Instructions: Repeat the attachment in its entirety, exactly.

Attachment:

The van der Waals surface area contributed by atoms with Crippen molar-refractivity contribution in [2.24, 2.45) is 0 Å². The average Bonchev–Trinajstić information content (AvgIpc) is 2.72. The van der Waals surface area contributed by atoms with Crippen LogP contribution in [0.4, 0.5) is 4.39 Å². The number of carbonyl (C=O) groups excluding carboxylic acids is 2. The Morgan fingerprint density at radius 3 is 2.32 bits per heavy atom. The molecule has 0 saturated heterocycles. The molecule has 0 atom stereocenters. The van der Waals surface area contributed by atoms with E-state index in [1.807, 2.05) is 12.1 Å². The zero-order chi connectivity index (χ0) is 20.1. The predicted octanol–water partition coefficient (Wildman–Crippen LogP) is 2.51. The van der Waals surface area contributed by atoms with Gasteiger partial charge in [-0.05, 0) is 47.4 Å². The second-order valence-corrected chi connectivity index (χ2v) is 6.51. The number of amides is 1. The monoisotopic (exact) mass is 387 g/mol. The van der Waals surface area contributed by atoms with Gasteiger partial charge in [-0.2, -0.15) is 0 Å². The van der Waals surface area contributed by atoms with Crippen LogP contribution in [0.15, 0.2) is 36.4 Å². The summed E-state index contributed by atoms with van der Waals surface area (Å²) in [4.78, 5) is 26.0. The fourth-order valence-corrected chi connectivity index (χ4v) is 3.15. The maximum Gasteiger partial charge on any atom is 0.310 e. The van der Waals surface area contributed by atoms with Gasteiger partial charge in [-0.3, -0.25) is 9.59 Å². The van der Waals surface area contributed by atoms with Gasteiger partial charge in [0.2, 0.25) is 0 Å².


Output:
The van der Waals surface area contributed by atoms with Crippen molar-refractivity contribution in [2.24, 2.45) is 0 Å². The average Bonchev–Trinajstić information content (AvgIpc) is 2.72. The van der Waals surface area contributed by atoms with Crippen LogP contribution in [0.4, 0.5) is 4.39 Å². The number of carbonyl (C=O) groups excluding carboxylic acids is 2. The Morgan fingerprint density at radius 3 is 2.32 bits per heavy atom. The molecule has 0 saturated heterocycles. The molecule has 0 atom stereocenters. The van der Waals surface area contributed by atoms with E-state index in [1.807, 2.05) is 12.1 Å². The zero-order chi connectivity index (χ0) is 20.1. The predicted octanol–water partition coefficient (Wildman–Crippen LogP) is 2.51. The van der Waals surface area contributed by atoms with Gasteiger partial charge in [-0.05, 0) is 47.4 Å². The second-order valence-corrected chi connectivity index (χ2v) is 6.51. The number of amides is 1. The monoisotopic (exact) mass is 387 g/mol. The van der Waals surface area contributed by atoms with Gasteiger partial charge in [-0.2, -0.15) is 0 Å². The van der Waals surface area contributed by atoms with Crippen LogP contribution in [0.15, 0.2) is 36.4 Å². The summed E-state index contributed by atoms with van der Waals surface area (Å²) in [4.78, 5) is 26.0. The fourth-order valence-corrected chi connectivity index (χ4v) is 3.15. The maximum Gasteiger partial charge on any atom is 0.310 e. The van der Waals surface area contributed by atoms with Gasteiger partial charge in [-0.3, -0.25) is 9.59 Å². The van der Waals surface area contributed by atoms with Gasteiger partial charge in [0.2, 0.25) is 0 Å².